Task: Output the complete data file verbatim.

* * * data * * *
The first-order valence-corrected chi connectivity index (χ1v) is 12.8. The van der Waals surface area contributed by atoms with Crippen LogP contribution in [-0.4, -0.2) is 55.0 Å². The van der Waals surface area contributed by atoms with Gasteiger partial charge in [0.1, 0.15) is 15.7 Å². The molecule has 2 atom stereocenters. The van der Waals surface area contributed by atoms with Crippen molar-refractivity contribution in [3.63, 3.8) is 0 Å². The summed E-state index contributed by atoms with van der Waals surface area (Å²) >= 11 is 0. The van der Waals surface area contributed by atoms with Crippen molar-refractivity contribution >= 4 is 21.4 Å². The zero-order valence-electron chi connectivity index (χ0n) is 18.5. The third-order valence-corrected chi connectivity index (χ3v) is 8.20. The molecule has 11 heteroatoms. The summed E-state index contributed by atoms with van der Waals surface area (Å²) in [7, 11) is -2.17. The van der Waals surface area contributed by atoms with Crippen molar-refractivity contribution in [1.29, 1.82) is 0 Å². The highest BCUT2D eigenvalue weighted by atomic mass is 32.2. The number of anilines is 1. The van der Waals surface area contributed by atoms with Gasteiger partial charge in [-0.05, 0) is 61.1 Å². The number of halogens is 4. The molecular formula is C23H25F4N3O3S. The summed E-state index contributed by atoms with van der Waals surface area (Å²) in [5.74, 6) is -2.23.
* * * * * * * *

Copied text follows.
The first-order valence-corrected chi connectivity index (χ1v) is 12.8. The van der Waals surface area contributed by atoms with Crippen LogP contribution in [-0.4, -0.2) is 55.0 Å². The van der Waals surface area contributed by atoms with Gasteiger partial charge in [0.1, 0.15) is 15.7 Å². The molecule has 2 atom stereocenters. The van der Waals surface area contributed by atoms with Crippen molar-refractivity contribution in [3.63, 3.8) is 0 Å². The summed E-state index contributed by atoms with van der Waals surface area (Å²) >= 11 is 0. The van der Waals surface area contributed by atoms with Crippen molar-refractivity contribution >= 4 is 21.4 Å². The zero-order valence-electron chi connectivity index (χ0n) is 18.5. The third-order valence-corrected chi connectivity index (χ3v) is 8.20. The molecule has 11 heteroatoms. The summed E-state index contributed by atoms with van der Waals surface area (Å²) in [7, 11) is -2.17. The van der Waals surface area contributed by atoms with Crippen molar-refractivity contribution in [1.29, 1.82) is 0 Å². The highest BCUT2D eigenvalue weighted by atomic mass is 32.2. The number of anilines is 1. The van der Waals surface area contributed by atoms with Gasteiger partial charge in [-0.05, 0) is 61.1 Å². The number of halogens is 4. The molecular formula is C23H25F4N3O3S. The summed E-state index contributed by atoms with van der Waals surface area (Å²) in [5.74, 6) is -2.23.